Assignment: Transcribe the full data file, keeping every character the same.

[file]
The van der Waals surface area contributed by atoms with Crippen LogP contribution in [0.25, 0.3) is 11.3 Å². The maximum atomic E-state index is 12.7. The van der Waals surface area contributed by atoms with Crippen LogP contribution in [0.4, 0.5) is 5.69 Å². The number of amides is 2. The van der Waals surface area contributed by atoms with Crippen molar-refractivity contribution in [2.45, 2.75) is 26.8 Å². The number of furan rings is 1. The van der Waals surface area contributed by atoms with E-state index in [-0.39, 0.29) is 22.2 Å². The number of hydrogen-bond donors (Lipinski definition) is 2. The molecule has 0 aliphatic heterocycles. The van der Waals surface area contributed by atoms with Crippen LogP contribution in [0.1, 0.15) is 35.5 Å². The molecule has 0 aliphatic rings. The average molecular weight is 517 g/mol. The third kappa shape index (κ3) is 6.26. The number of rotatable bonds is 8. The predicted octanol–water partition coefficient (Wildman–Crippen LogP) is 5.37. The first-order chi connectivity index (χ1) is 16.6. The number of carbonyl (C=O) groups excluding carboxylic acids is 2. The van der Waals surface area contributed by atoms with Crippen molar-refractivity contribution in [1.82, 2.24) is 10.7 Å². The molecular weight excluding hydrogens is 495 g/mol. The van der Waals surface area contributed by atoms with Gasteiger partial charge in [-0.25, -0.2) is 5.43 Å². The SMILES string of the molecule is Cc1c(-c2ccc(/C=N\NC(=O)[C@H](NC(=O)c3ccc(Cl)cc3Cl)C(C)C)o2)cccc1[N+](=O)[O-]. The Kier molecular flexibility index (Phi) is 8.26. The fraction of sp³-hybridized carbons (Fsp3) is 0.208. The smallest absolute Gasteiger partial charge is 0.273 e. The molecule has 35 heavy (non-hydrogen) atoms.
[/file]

The van der Waals surface area contributed by atoms with Crippen LogP contribution in [0.25, 0.3) is 11.3 Å². The maximum atomic E-state index is 12.7. The van der Waals surface area contributed by atoms with Crippen LogP contribution in [0.4, 0.5) is 5.69 Å². The number of amides is 2. The van der Waals surface area contributed by atoms with Crippen molar-refractivity contribution in [2.45, 2.75) is 26.8 Å². The number of furan rings is 1. The van der Waals surface area contributed by atoms with E-state index in [-0.39, 0.29) is 22.2 Å². The number of hydrogen-bond donors (Lipinski definition) is 2. The molecule has 0 aliphatic heterocycles. The van der Waals surface area contributed by atoms with Crippen LogP contribution in [0.1, 0.15) is 35.5 Å². The molecule has 0 aliphatic rings. The average molecular weight is 517 g/mol. The third kappa shape index (κ3) is 6.26. The number of rotatable bonds is 8. The predicted octanol–water partition coefficient (Wildman–Crippen LogP) is 5.37. The first-order chi connectivity index (χ1) is 16.6. The number of carbonyl (C=O) groups excluding carboxylic acids is 2. The van der Waals surface area contributed by atoms with Crippen molar-refractivity contribution in [1.82, 2.24) is 10.7 Å². The molecular weight excluding hydrogens is 495 g/mol. The van der Waals surface area contributed by atoms with Gasteiger partial charge in [-0.25, -0.2) is 5.43 Å². The SMILES string of the molecule is Cc1c(-c2ccc(/C=N\NC(=O)[C@H](NC(=O)c3ccc(Cl)cc3Cl)C(C)C)o2)cccc1[N+](=O)[O-]. The Kier molecular flexibility index (Phi) is 8.26. The fraction of sp³-hybridized carbons (Fsp3) is 0.208. The smallest absolute Gasteiger partial charge is 0.273 e. The molecule has 35 heavy (non-hydrogen) atoms.